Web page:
Interview With Lejeanne Marais
Fresh off the 2014 South African Figure Skating Championships in May, South Africa's Lejeanne Marais has represented her country internationally since 2004 and has done so while not only putting countless hours on the ice training hard at the ice but also studying architecture at Tshwane University Of Technology in Pretoria, South Africa. Both have paid off in dividends. In addition to recently winning her sixth national title, Marais has also started working at an architecture firm. She took the time to talk to me about her competitive skating career, love affair with architecture, her favourite skaters and much more in this fantastic interview:
Q: You've won the South African national title five times and represented your country at four World Championships, seven Four Continents Championships and international competitions from Germany to Turkey to Mexico and everywhere in between. What are your proudest or most special moments from your competitive skating career?
A: There are three competitions that really stand out: the Youth Olympic Festival in Sydney. Australia, the Winter Universiade in Erzurum, Turkey (the opening and closing ceremonies where held in a huge stadium packed full of supporters and the atmosphere was electric, as well as staying in a 'student Olympic Village' amongst athletes from different winter sport disciplines) and the 2012 World Championships in Nice, France where I qualified through the preliminary round was also a highlight in my career.
Q: You were solely coached by your mother before deciding to also work with Laurent and Natalie Depouilly. How hard is separating your relationship as mother and daughter from your relationship as coach as student?
A: My Mom and I have an amazing relationship. She is my best friend, mom and coach and somehow it manages to work perfectly. We do have our disagreements on the ice, especially when I was younger, but we make a point not to take anything from the ice rink back home.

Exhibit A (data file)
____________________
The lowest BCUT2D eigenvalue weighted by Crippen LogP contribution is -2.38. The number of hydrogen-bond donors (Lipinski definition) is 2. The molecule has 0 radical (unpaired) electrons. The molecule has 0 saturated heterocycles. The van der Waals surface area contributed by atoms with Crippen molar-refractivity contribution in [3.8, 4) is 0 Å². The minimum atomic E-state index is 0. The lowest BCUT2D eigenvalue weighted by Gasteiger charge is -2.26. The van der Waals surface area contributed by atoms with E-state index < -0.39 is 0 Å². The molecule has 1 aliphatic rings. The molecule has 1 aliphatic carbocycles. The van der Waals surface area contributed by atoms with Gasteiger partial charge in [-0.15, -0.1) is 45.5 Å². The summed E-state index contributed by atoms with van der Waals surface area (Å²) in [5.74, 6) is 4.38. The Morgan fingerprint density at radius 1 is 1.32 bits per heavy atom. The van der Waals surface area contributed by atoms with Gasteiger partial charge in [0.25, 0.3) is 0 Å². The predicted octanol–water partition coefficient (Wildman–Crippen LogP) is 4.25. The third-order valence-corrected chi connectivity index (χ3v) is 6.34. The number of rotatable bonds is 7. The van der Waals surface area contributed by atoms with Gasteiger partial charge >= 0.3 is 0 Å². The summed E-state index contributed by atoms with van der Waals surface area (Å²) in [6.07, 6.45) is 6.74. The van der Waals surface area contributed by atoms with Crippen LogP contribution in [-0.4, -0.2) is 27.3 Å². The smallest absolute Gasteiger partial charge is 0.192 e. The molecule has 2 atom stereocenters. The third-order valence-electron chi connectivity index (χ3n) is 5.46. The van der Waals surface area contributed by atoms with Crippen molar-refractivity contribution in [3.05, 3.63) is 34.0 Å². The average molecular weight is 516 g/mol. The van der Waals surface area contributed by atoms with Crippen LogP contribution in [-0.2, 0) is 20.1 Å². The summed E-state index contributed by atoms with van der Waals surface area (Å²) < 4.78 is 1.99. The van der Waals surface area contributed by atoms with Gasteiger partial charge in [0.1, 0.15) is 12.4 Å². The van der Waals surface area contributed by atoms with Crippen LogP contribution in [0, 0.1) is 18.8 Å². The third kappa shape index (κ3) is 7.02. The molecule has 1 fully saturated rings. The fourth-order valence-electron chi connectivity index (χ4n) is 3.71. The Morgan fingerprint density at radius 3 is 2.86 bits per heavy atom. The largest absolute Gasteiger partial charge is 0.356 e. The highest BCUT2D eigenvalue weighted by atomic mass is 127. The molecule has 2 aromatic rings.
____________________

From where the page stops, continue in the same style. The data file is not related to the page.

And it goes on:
Q: You studied architecture at the Tshwane University of Technology in Pretoria, South Africa. What draws you to architecture and what do you consider the three most stunning or fascinating pieces of architecture that have ever existed?
A: I have grown up taking an interest in architecture. My Dad is an architect and has always made me notice and appreciate my surroundings. I have been especially fortunate to travel all over the world and see in real life what many other people would only be able to see on the internet. I was fortunate to visit The Walt Disney Theatre by Frank Gehry when I was at the World Championships in L.A. I went to the Sydney Opera House by Jorn Utzon when I was on the trip to the Youth Olympics and then the multiple buildings in Dubai such as the Burj Al Arib which I had seen when we flew through Dubai enroute to a competition. There have also been many other amazing cathedrals and of course the architecture in Europe is something to admire.
Q: From 2010-2013, you decided to keep the same free skate for three seasons. What did you love about "The Holiday" program that made you decide to keep the program and allow it to continue to develop?
A: I absolutely love the music. It allowed me to go into my own world and to just enjoy what I was doing instead of worrying about what step or element came next. I was also very fortunate to work with Shanette Folle in 2012 and she choreographed a new short program to new music and then choreographed a new free program to my existing music.